So as I near the end of the first phase of my journey looking at grasslands, the focus moves from the soil to people.
I set off on this mission to find out how we can rebalance our carbon output, not just cutting it, but also by holding carbon in the soil. That needs people to manage animals, moving them appropriately to allow forage regrowth, ground cover and water retention, and providing mulch and nutrients to feed the soil.
I walked with herders and their cattle and saw them heal the land in Zimbabwe. I saw pigs and chickens do the same in South Africa. I saw sheep and cattle farmers move into financial prosperity in Australia, when others stuck in old ways faced foreclosure from the banks. I saw ranchers in the US sell their beef as ‘beyond organic’, combining soil regeneration with animal health and nutritional superiority
My movement through three continents, across rejuvenated grasslands, denuded soil and tropical deserts, gave me unique access to how people live, not just those connected to the land, but also friends strategically placed to allow me to collect my thoughts and plan ahead.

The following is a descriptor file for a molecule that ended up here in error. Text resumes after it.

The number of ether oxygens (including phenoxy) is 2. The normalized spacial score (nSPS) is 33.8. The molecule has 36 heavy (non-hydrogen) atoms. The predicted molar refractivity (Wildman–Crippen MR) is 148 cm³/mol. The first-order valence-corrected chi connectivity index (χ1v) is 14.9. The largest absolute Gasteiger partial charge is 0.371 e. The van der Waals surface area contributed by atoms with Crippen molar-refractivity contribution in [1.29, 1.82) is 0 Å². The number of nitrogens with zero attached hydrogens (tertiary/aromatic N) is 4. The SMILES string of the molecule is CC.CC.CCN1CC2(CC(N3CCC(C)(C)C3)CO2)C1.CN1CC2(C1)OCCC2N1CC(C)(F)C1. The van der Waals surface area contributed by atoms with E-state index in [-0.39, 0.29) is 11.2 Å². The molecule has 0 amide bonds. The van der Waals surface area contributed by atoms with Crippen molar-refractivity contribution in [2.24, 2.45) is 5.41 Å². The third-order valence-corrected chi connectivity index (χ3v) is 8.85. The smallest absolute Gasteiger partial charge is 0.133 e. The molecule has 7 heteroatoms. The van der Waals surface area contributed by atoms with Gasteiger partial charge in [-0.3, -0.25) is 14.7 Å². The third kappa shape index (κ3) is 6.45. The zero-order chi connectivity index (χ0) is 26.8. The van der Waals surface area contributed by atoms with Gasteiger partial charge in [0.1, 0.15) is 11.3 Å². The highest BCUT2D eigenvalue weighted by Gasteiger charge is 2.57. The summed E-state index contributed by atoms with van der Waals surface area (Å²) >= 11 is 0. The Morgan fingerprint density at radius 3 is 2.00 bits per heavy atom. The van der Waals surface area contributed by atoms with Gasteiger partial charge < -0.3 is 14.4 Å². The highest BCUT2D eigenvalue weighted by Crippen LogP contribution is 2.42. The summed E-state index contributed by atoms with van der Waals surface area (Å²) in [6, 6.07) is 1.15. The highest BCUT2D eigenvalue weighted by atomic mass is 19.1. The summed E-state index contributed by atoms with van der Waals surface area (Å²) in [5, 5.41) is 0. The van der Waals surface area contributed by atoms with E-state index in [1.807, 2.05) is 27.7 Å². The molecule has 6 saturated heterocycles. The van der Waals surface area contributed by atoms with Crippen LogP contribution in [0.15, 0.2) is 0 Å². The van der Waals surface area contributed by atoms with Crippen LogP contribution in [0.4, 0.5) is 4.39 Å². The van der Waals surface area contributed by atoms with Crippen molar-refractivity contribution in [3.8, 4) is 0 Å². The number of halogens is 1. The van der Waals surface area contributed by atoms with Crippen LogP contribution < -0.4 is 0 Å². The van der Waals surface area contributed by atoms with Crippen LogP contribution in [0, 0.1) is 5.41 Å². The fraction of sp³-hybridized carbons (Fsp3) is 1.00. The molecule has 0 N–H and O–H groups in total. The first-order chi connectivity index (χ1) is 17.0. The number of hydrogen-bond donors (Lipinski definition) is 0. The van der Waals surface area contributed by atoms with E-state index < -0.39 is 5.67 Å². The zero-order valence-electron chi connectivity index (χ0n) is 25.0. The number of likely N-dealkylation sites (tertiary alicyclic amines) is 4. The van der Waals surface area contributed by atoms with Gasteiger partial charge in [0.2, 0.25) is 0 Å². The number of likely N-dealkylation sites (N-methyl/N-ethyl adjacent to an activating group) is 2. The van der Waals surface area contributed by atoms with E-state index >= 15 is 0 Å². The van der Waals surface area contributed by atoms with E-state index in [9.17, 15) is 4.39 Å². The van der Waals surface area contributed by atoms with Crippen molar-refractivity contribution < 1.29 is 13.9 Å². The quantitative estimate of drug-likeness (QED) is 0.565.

It was easy to connect, when I really wanted to know. Each time as I settled into my new home from home, I had a unique opportunity to relate, in new and different ways than if I had been distracted by the daily routine of my ‘normal’ life in London.
At this stage it is slowly dawning on me that adopting Holistic Management for the land also has the potential to transform lives.
Holding the Space: opening up to embrace change, and the world that surrounds us
and The Savory Institute
argue that the tools of land management within the overall process they call Holistic Management, do more for us than merely cover the land, and allow carbon to be held in the soil. They show that if you have the right tools you can reorder priorities in all aspects of your life: in relationships, families, gender stereotypes, health, economics, and politics.